The Ivan Tomato Goes from Indiegogo to Farmers Market

Dragonfly

Saving the Ivan took many steps.  In the last blog, I outlined how the team was put together for our first year. The next step was to figure out how to build a buzz for a tomato that hardly anyone knew existed.  As a social media marketer, I knew we had to use social media.  We need funding so an Indiegogo Crowdfunding Campaign was a great way to go.  We believed that if we could get the Ivan’s story out there, people would connect with it on some level and want to support this fabulous tomato. 

20150626_141028000_iOS

A village came together to make our Indiegogo Movie.  I had some friends that all put their energy into the film.  A film maker choreographed and filmed, a photographer handed us 19 gigs of pictures after the shoot, and a videographer jumped in to help the filmmaker.   My sister, an actor and writer, helped make sure the movie script was effective. Some friends who have a fantastic band, Dirtfoot, gave us the rights to use one of their songs as our music.  This all led to August when we filmed on Jordan’s farm during some of the hottest days of the summer. 

I began to build the social media buzz with the Ivan Tomato Rescue Project Facebook page, create a website and connect with other like-minded groups.  I spent months working on PR coverage of the story.  We managed to get the story into several media outlets including: Feast, Vox, The Columbia Missourian, KBIA, The Slow Food Newsletter, Inside Columbia Magazine, Post Gazette Pittsburg, and the News Tribune in Jefferson City.   Our suspicions were confirmed that when folks herd about the story of the Ivan they were willing to help us build our buzz.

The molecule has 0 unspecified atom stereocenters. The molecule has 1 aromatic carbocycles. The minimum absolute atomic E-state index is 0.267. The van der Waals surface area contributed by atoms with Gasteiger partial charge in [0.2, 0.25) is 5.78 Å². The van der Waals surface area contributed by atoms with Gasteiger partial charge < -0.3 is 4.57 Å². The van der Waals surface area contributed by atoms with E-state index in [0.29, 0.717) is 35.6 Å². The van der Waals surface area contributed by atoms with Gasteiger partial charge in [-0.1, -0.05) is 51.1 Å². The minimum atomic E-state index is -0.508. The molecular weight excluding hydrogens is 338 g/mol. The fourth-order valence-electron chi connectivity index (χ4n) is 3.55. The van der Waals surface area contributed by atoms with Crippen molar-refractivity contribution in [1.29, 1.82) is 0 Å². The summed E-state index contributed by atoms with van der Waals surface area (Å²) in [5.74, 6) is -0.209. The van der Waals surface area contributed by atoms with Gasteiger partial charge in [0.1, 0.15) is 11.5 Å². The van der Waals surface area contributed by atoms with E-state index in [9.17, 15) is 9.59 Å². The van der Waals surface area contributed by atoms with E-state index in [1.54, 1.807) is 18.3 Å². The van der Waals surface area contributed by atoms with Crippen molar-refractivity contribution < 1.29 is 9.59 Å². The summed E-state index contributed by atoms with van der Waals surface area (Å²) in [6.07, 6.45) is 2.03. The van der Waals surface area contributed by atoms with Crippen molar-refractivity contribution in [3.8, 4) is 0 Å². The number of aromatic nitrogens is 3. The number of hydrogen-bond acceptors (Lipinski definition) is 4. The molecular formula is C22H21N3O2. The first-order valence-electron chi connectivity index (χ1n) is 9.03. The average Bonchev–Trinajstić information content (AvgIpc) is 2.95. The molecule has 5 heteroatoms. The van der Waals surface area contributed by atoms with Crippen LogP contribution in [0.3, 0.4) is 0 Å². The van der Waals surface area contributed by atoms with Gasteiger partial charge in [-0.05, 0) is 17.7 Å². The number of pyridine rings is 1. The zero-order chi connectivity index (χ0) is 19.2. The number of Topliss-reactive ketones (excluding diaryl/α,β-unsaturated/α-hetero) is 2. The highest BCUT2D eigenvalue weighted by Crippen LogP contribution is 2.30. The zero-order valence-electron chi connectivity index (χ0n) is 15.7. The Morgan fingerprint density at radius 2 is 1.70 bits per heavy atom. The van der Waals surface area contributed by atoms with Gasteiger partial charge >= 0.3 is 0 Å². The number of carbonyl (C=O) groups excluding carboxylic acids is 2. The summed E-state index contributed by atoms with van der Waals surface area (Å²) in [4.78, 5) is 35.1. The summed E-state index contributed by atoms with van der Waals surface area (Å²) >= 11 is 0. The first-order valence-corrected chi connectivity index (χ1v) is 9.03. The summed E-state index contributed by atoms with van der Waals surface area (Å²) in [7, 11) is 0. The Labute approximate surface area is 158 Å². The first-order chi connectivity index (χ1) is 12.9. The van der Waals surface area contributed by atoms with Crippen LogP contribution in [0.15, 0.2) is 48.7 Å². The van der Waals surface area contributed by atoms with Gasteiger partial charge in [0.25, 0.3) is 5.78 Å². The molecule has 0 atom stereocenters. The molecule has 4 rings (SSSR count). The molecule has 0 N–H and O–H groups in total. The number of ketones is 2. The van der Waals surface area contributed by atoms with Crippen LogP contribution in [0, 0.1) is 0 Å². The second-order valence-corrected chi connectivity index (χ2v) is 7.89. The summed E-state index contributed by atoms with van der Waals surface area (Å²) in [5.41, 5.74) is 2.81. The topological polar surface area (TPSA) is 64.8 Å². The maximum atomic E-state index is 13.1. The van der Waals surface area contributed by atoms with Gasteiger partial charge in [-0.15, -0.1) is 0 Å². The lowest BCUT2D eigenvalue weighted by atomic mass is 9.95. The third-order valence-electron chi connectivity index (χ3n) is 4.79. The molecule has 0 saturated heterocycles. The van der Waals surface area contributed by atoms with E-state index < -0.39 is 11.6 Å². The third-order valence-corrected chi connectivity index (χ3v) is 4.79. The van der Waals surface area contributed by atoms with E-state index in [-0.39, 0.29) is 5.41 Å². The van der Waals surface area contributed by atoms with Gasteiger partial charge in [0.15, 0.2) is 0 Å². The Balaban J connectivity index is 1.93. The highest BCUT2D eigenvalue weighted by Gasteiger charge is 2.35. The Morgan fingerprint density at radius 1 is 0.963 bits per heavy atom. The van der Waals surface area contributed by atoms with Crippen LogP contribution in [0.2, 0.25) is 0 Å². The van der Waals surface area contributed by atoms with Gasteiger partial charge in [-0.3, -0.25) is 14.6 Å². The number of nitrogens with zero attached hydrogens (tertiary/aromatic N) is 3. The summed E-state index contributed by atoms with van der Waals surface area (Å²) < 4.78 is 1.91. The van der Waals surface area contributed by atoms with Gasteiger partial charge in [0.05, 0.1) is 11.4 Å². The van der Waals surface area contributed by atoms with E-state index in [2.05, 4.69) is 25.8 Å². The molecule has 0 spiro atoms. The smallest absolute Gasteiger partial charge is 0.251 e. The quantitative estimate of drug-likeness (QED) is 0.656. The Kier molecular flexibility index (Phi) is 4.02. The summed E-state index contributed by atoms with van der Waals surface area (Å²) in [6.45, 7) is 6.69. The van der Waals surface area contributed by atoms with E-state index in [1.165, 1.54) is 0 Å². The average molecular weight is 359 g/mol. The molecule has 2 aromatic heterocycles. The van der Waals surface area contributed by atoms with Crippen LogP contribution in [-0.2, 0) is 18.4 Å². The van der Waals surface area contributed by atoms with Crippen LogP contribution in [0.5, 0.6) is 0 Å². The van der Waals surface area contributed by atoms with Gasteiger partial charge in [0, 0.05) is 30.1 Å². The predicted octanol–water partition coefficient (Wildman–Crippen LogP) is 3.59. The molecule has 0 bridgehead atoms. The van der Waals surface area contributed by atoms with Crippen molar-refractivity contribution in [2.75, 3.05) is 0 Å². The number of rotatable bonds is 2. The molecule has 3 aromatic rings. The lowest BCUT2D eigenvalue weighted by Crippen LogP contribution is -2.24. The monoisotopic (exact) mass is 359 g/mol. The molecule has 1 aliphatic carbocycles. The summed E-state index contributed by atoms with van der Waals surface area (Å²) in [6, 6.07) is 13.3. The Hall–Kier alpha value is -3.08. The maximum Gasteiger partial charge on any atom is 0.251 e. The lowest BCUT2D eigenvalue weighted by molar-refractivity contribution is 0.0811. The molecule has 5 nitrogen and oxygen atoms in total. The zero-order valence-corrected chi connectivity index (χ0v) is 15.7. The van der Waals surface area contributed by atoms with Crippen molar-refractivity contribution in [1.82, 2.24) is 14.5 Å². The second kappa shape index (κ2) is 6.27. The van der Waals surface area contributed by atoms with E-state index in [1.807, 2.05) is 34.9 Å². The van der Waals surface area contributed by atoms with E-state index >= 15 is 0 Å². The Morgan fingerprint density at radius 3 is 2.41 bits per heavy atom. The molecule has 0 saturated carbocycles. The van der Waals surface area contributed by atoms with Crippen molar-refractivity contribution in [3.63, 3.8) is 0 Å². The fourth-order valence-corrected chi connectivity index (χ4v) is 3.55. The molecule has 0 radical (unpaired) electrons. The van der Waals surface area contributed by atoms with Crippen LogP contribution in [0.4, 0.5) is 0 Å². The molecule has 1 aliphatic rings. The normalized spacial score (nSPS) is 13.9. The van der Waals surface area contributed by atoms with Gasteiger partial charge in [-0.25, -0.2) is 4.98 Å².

We launched the Indiegogo in November running it through New Years.   Our goal was $10,000, yet we only raised about $4,400 from 111 backers.   The good thing is that we raised enough to cover our campaign costs and get our first season of plants started.  We also got Ivan seed packages out to over 100 people in 27 states and 5 countries.   We did not meet our goal of having funding to build a full size green house and operation on our own property.  However, the exposure we got was a huge help and got the ball rolling. 

We continued to sell seeds, on line, through our webpage at www.victorygardeners.com.  We grew plants for our first season as a nursery and ended up offering 12 types of tomatoes, 10 types of peppers, 17 types of herbs and some decorative flowers.   We had a booth at Earth Day, the Columbia Farmers Market and the Baker Creek Planting Festival. We learned a lot. 

At the end of the seasons we had sold a lot of our plants including over 800 Ivan tomato plants.  We had covered our costs and had a little money left over to contribute towards building a small greenhouse in my backyard.  The green house was made from re-claimed windows reducing our expenses to the framing, roofing and accoutrements.  We counted our first season a success.

8 Important Things We Learned:

• We may love flowers and decorative ornamentals but that is not our market.
• Growing plants is a huge amount of work and takes every bit of time and energy you have available.
• When you are responsible for 1000’s of plants you cannot slack off, at all.
• Transplanting time is exhausting and expensive, invite friends to help, bribe them with free plants.
• Use great soil and organic fertilizers and get the best results.
• Tarping a trailer is not easy and not doing it correctly can result in losing 100’s of plants in about 25 seconds.
• Pay extra for better space at plant shows.
• Tell your story as often as possible and to everyone who will listen.

The Baker Creek Tarp Disaster